William Makepeace Thackeray
George Smith and his mother took her to the Theatre, to the new Houses of Parliament, to the National Gallery, where Charlotte enjoyed the exhibition of Turner's paintings.
Charlotte sent a note to Harriet Martineau, she wants to visit here.
By the end of her stay Charlotte was exhausted by the whirl of social life.
Later she wrote to Ellen Nussey:
‘Haworth, December 19th, 1849.
‘Dear Ellen,—Here I am at Haworth once more. I feel as if I had come out of an exciting whirl. Not that the hurry or stimulus would have seemed much to one accustomed to society and change, but to me they were very marked. My strength and spirits too often proved quite insufficient for the demand on their exertions. I used to bear up as well and as long as I possibly could, for, whenever I flagged, I could see Mr. Smith became disturbed; he always thought that something had been said or done to annoy me, which never once happened, for I met with perfect good breeding even from antagonists—men who had done their best or worst to write me down. I explained to him, over and over again, that my occasional silence was only failure of the power to talk, never of the will, but still he always seemed to fear there was another cause underneath.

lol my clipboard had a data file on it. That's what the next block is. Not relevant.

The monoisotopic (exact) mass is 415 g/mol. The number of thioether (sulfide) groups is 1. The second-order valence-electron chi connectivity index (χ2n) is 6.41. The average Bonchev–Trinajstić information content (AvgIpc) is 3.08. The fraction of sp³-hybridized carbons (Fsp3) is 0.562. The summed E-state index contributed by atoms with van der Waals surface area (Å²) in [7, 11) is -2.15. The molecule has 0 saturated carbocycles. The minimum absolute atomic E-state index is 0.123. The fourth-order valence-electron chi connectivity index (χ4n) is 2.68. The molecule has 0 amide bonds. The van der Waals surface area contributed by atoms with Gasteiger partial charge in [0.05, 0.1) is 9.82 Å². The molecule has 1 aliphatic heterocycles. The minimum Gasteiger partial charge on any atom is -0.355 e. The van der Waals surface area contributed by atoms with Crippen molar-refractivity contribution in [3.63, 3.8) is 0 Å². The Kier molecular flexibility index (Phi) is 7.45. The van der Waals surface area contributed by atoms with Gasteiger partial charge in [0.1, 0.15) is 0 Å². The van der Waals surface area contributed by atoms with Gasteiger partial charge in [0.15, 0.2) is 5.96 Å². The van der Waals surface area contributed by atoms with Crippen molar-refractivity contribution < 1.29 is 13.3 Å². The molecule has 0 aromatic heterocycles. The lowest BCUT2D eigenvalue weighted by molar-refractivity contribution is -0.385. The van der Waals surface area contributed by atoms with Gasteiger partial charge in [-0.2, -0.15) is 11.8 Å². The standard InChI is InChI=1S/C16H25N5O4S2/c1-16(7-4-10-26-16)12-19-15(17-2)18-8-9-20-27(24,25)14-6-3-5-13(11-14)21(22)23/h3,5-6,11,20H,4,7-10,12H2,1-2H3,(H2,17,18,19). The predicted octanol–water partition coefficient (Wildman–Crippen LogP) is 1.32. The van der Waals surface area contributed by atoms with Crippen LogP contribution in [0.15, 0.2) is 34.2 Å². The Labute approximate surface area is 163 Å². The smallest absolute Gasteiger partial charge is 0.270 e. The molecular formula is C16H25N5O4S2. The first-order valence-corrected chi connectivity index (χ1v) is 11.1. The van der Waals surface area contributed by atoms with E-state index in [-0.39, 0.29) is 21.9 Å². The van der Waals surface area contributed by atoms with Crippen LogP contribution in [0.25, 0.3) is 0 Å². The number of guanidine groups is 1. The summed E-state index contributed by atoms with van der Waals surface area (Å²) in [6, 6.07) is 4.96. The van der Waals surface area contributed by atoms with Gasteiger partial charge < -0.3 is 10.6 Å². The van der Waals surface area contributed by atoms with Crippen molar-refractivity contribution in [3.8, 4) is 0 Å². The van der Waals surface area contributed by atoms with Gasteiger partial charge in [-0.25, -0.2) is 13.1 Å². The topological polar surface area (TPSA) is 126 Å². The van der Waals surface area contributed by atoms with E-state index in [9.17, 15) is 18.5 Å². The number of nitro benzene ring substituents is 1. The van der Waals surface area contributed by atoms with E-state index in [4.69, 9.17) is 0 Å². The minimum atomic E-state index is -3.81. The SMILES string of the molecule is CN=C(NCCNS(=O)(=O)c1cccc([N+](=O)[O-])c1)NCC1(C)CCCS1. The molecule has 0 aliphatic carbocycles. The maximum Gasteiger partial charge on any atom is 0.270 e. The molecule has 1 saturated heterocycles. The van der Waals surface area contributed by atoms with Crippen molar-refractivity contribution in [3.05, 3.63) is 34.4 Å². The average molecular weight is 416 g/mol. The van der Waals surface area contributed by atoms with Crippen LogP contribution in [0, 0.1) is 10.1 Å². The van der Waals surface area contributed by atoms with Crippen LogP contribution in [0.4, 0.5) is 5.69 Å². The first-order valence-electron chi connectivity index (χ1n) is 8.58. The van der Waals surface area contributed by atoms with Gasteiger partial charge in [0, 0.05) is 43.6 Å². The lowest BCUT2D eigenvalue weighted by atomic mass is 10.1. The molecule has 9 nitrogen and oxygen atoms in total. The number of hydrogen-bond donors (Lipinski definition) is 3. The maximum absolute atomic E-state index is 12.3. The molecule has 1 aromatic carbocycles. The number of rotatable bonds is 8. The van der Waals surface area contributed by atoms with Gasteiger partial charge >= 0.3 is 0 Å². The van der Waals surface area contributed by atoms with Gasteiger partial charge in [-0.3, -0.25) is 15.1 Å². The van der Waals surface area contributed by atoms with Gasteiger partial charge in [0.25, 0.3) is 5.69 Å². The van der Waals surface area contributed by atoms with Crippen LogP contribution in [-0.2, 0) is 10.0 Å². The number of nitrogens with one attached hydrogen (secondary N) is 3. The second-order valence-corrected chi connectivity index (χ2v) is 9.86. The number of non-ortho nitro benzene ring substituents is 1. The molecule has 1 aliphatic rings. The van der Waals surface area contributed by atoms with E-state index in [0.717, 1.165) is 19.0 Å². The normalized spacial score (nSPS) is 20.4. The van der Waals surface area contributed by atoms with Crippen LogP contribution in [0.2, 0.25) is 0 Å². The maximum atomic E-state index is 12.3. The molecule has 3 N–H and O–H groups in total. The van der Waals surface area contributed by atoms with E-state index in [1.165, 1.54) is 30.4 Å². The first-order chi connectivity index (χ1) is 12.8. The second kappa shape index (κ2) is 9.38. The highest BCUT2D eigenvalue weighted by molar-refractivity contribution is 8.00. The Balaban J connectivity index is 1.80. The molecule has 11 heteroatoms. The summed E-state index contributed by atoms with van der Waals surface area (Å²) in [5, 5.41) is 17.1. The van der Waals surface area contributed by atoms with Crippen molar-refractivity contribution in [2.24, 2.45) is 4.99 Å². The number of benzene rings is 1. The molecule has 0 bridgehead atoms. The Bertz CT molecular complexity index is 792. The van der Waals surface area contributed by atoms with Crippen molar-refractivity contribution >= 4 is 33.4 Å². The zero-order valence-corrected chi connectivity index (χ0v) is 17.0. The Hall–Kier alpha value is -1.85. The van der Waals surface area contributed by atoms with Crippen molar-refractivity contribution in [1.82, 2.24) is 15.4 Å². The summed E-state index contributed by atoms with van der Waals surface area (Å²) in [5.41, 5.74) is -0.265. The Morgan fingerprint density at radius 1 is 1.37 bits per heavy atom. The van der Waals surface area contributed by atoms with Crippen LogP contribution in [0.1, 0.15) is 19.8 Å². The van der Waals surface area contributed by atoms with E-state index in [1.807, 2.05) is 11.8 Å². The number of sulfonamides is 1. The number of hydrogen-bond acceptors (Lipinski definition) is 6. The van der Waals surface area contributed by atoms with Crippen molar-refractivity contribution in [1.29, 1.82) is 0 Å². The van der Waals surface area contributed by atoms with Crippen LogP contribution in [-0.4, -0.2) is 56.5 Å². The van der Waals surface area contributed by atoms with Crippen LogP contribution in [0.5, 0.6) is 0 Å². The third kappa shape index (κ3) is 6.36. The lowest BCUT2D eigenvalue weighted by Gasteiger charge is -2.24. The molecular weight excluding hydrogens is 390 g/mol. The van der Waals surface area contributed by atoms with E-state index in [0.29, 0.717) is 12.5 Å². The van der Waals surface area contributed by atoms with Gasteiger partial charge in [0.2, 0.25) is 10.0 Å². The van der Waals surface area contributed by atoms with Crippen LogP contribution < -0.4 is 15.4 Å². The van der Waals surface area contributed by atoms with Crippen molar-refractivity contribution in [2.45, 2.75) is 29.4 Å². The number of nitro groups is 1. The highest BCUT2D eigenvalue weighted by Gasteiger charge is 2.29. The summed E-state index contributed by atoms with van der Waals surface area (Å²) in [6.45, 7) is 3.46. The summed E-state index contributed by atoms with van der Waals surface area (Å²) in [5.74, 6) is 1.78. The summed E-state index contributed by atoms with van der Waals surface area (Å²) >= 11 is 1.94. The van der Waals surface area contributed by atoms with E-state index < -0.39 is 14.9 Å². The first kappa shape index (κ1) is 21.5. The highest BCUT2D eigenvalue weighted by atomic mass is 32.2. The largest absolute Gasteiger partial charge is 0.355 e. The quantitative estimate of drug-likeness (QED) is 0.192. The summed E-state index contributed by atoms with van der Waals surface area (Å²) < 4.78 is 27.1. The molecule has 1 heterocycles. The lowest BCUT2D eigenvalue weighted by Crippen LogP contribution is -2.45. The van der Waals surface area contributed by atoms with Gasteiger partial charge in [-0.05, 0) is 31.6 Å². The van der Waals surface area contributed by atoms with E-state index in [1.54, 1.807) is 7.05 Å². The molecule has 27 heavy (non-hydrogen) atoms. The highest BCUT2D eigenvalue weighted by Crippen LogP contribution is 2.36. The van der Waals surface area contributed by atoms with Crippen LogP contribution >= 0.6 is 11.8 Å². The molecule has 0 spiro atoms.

‘Mrs. Smith is rather stern, but she has sense and discrimination; she watched me very narrowly. When surrounded by gentlemen she never took her eye from me. I liked the surveillance, both when it kept guard over me amongst many, or only with her cherished one. She soon, I am convinced, saw in what light I received all, Thackeray included. Her “George” is a very fine specimen of a young English man of business; so I regard him, and I am proud to be one of his props.
‘Thackeray is a Titan of mind. His presence and powers impress me deeply in an intellectual sense; I do not see him or know him as a man. All the others are subordinate to these. I have esteem for some, and, I trust, courtesy for all. I do not, of course, know what they thought of me, but I believe most of them expected me to come out in a more marked eccentric, striking light. I believe they desired more to admire and more to blame. I felt sufficiently at my ease with all except Thackeray, and with him I was painfully stupid.
‘Now, dear Nell, when can you come to Haworth? Settle, and let me know as soon as you can. Give my best love to all.—Yours,